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James Alphonsus McMaster
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An editor, convert, born at Duanesburg, New York, U. S. A., 1 April, 1820; died in Brooklyn, New York, 29 December, 1886. His father, a prominent Presbyterian minister, sent his son to Union College, but he left before graduating and became a private tutor. It was the era of Tractarianism and Brook Farm, and McMaster became a Catholic in 1845. Believing he had a vocation for the priesthood, he was accepted as a novice in the Redemptorist Congregation and sent by his superiors to Belgium. Here he quickly found that the life of a religious was not suitable for him, and returning to the United States he adopted the profession of journalism. His vigorous and prolific pen secured him an opening in several papers and periodicals and his contributions were also printed in "The New York Freeman's Journal", then owned by Bishop John Hughes. In 1848 he thought of starting a semi-monthly magazine and then a semi-weekly independent Catholic paper, but abandoned both ideas, and, with money loaned him by George V. Hecker, bought "The Freeman's Journal" in June, 1848, from Bishop Hughes. He at once assumed its editorial management, which he retained up to the time of his death. Letters he wrote then to Orestes A. Brownson clearly show that even at this early date he was dominated by the aversion to episcopal supervision and a determination to propound his own views which was such a characteristic feature of his later years.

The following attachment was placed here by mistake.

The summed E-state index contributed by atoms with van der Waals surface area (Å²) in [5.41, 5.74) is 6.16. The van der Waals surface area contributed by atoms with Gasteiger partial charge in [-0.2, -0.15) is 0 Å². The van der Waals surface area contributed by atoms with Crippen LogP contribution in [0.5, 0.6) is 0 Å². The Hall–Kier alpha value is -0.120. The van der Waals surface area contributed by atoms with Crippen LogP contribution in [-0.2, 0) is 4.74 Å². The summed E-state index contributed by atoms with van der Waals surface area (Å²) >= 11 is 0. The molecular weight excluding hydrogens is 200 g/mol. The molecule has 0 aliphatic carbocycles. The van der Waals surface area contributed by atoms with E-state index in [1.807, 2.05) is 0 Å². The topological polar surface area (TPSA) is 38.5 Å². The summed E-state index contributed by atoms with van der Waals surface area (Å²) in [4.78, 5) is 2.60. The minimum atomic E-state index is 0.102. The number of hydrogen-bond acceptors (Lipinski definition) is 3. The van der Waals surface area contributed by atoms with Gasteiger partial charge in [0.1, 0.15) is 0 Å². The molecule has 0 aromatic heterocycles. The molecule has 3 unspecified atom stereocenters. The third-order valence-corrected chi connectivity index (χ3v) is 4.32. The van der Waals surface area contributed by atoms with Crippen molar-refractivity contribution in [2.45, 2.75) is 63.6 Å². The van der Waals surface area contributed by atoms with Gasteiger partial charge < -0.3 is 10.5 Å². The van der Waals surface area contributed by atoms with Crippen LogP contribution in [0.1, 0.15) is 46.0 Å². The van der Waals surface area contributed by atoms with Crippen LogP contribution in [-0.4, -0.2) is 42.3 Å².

Sound on fundamental issues and principles, fault-finding was one of his weaknesses. He spared no one, high or low, who differed from him, and his invective was as bitter as an unlimited vocabulary could make it. He quarrelled almost immediately with Bishop Hughes on the Irish question and with Brownson on his philosophy. In politics he was a States Rights Democrat and Anti-Abolitionist and took a very active and influential part in the great national controversies that raged before the Civil War. After the conflict began, his editorial assaults on President Lincoln and his administration resulted in his being arrested, in 1861, and confined for eleven months in Fort Lafayette as a disloyal citizen. "The Freeman's Journal" was suppressed by the Government and did not resume publication until 19 April, 1862. In national politics he then adopted a milder tone, but for the rest the old style remained. In European politics Louis Veuillot and his "Univers" were the constant models of "The Freeman's Journal". There is record of his saying of the pope on the outlook in European politics in a letter to Brownson 12 June, 1848: "He may yet in good earnest be imprisoned, but it will not take a whit from his moral power — it will add to it"; but after the events of 1870, in season and out there was no stronger or more valiant champion of the rights of the Holy See. In behalf of Catholic education he was equally strenuous and uncompromising, and waged a long warfare against the attendance of Catholic children at the public schools.
With the advent of modern newspaper methods and the decline of the old-fashioned "personal journalism" a new generation with new ideals tired of McMaster's literary violence, and his once wide-spread prestige and influence waned. The whims and idiosyncrasies of the old man, who grew more and more difficult to manage as the end of his curious and stormy career drew to a close, still cramped and hampered the paper, and when he died it had little influence and scant circulation. Of his three children one daughter became a Carmelite and another a Sister of the Holy Child.
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